The title of this post is an old cowboy folk tune that rings pleasantly nostalgic… a stark contrast to what I am actually going to lament.
2008’s economic implosion was identified months ahead by savvy analysts who knew the olympic housing boom was unsustainable. Unfortunately, people caught up in the event had banked on it lasting just a bit longer… and the Last Ones Holding lost as always.
And so today in the US we have markets flooded with severely devalued houses that act as a drain on the economy. What triggered me to talk about it today was this short article referencing a study that found many Americans wanting to relocate. Not surprisingly, the cities targeted for abandonment are those in devastated local economies: Detriot, Cleveland, et al.
The CNN article appeared to be nothing more than daily filler because there was no analysis of why the respondents wanted to move. This piece went into much more detail, but reveals that the researchers did not bother asking anyone why they wanted to move because “it was a no brainer”.
I think that disqualifies the survey as scientific.
What hampers mobility is ironically the same thing that is now creating the desire: a sinkhole economy. Wanting to leave a depressed area for a better one can be little more than a pipedream if the means are not there. Another irony is how a value collapse in one region can contribute to a new rise in another– a local news report recently revealed how some housing prices around Dallas (identified as the most stable market in early 2008) have suddenly jumped a bit as demand rises. Dallas-area houses lost the least value last year so there was not as much to make up anyway.
The one exception to my pessimism above is San Diego, which ranked high on the desireability scale in the relocation survey but is at the same time suffering a significant decrease in housing values. If the right jobs are plentiful then that combination creates a perfect storm of opportunity for people interested in moving… with the caveat that some may be abandoning residences that are difficult to sell.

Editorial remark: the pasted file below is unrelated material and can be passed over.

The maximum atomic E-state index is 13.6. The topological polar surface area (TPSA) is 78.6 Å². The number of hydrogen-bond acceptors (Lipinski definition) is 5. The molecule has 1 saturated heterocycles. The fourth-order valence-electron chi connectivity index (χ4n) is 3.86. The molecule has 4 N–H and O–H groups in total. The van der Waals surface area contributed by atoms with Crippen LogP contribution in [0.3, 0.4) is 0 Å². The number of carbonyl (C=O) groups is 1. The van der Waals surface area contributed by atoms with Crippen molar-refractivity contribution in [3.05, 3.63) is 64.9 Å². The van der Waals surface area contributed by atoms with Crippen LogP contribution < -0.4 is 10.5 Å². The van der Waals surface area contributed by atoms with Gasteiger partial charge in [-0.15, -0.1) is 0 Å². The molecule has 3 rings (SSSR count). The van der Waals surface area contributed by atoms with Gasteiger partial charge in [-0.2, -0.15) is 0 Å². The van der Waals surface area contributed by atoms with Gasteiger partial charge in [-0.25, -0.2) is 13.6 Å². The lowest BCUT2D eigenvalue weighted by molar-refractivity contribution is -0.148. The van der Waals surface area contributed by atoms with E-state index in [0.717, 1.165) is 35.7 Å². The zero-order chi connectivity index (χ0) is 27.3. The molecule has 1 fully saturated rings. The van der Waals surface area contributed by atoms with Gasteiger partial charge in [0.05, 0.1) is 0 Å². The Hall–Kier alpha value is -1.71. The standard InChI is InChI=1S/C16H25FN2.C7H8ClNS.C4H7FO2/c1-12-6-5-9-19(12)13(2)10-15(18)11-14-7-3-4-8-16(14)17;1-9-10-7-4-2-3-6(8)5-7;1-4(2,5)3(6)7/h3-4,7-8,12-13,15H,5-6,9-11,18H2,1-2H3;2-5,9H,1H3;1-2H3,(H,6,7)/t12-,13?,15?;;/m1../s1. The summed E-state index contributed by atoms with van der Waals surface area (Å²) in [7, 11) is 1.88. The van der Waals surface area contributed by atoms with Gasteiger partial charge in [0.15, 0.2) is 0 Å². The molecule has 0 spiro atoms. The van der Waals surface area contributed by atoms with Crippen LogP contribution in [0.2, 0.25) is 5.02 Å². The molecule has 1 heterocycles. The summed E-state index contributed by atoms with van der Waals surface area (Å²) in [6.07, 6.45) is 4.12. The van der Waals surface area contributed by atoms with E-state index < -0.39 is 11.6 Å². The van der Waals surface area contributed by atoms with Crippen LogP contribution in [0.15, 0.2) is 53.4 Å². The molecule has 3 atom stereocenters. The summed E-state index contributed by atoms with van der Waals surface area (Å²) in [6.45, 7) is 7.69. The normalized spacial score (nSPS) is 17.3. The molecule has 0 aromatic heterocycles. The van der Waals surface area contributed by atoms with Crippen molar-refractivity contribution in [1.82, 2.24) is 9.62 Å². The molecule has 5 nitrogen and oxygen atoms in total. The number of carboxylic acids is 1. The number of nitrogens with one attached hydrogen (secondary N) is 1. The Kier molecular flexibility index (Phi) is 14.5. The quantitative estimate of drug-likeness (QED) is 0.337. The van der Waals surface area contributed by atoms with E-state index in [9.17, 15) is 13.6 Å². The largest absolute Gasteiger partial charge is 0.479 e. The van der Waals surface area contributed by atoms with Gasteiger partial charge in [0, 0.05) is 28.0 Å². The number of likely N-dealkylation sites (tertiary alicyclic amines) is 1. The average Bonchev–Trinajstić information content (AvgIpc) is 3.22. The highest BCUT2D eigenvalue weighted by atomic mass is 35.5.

At the extreme end of the scale are those now or soon to be homeless. Somehow I doubt many of them were surveyed. Funding for shelters is falling, driving out those who are homeless for reasons unrelated to the economy (drug dependency, etc) and placing them in competition with newly-dispossessed home owners. Some economists decry comparisons to the Great Depression but such talk is becoming increasingly valid due to indicators such as this. With business and government both failing in their obligations, the only viable emergency solution is for churches and similar organizations to step up charitable efforts. I can only hope this manifests.
In the song I am referencing the writer points out that there “never is heard a discouraging word” in the idyllic home on the range. I’m looking forward to the day that I am once again that optimistic. It won’t be organizations that renew my faith, however, but the collective acts of individuals. So… what are we going to do about homelessness?